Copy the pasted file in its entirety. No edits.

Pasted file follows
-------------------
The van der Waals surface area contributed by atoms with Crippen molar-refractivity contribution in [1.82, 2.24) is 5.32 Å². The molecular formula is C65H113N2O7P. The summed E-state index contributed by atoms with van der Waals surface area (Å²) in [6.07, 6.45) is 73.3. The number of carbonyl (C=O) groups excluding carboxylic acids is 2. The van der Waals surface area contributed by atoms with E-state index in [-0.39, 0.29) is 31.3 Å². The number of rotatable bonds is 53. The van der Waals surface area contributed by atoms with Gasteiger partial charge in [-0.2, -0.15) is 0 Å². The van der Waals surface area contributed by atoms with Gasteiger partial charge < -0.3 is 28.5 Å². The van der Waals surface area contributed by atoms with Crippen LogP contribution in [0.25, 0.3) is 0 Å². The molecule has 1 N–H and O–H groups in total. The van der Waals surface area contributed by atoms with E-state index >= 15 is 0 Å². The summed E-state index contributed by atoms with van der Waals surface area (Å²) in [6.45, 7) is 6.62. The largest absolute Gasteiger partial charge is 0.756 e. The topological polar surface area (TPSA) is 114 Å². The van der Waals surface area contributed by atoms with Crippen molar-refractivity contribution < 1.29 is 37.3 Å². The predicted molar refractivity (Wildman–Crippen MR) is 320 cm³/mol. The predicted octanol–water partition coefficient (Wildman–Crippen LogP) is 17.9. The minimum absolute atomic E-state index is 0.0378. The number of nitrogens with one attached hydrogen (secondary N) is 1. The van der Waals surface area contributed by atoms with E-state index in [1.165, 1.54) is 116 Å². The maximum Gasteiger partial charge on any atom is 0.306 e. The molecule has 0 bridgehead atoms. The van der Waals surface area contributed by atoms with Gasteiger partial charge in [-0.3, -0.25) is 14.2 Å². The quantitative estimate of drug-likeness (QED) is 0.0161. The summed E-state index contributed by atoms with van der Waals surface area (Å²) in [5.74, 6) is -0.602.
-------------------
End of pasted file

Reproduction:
The van der Waals surface area contributed by atoms with Crippen molar-refractivity contribution in [1.82, 2.24) is 5.32 Å². The molecular formula is C65H113N2O7P. The summed E-state index contributed by atoms with van der Waals surface area (Å²) in [6.07, 6.45) is 73.3. The number of carbonyl (C=O) groups excluding carboxylic acids is 2. The van der Waals surface area contributed by atoms with E-state index in [-0.39, 0.29) is 31.3 Å². The number of rotatable bonds is 53. The van der Waals surface area contributed by atoms with Gasteiger partial charge in [-0.2, -0.15) is 0 Å². The van der Waals surface area contributed by atoms with Gasteiger partial charge < -0.3 is 28.5 Å². The van der Waals surface area contributed by atoms with Crippen LogP contribution in [0.25, 0.3) is 0 Å². The molecule has 1 N–H and O–H groups in total. The van der Waals surface area contributed by atoms with E-state index >= 15 is 0 Å². The summed E-state index contributed by atoms with van der Waals surface area (Å²) in [6.45, 7) is 6.62. The largest absolute Gasteiger partial charge is 0.756 e. The topological polar surface area (TPSA) is 114 Å². The van der Waals surface area contributed by atoms with Crippen molar-refractivity contribution < 1.29 is 37.3 Å². The predicted molar refractivity (Wildman–Crippen MR) is 320 cm³/mol. The predicted octanol–water partition coefficient (Wildman–Crippen LogP) is 17.9. The minimum absolute atomic E-state index is 0.0378. The number of nitrogens with one attached hydrogen (secondary N) is 1. The van der Waals surface area contributed by atoms with E-state index in [1.165, 1.54) is 116 Å². The maximum Gasteiger partial charge on any atom is 0.306 e. The molecule has 0 bridgehead atoms. The van der Waals surface area contributed by atoms with Gasteiger partial charge in [-0.3, -0.25) is 14.2 Å². The quantitative estimate of drug-likeness (QED) is 0.0161. The summed E-state index contributed by atoms with van der Waals surface area (Å²) in [5.74, 6) is -0.602.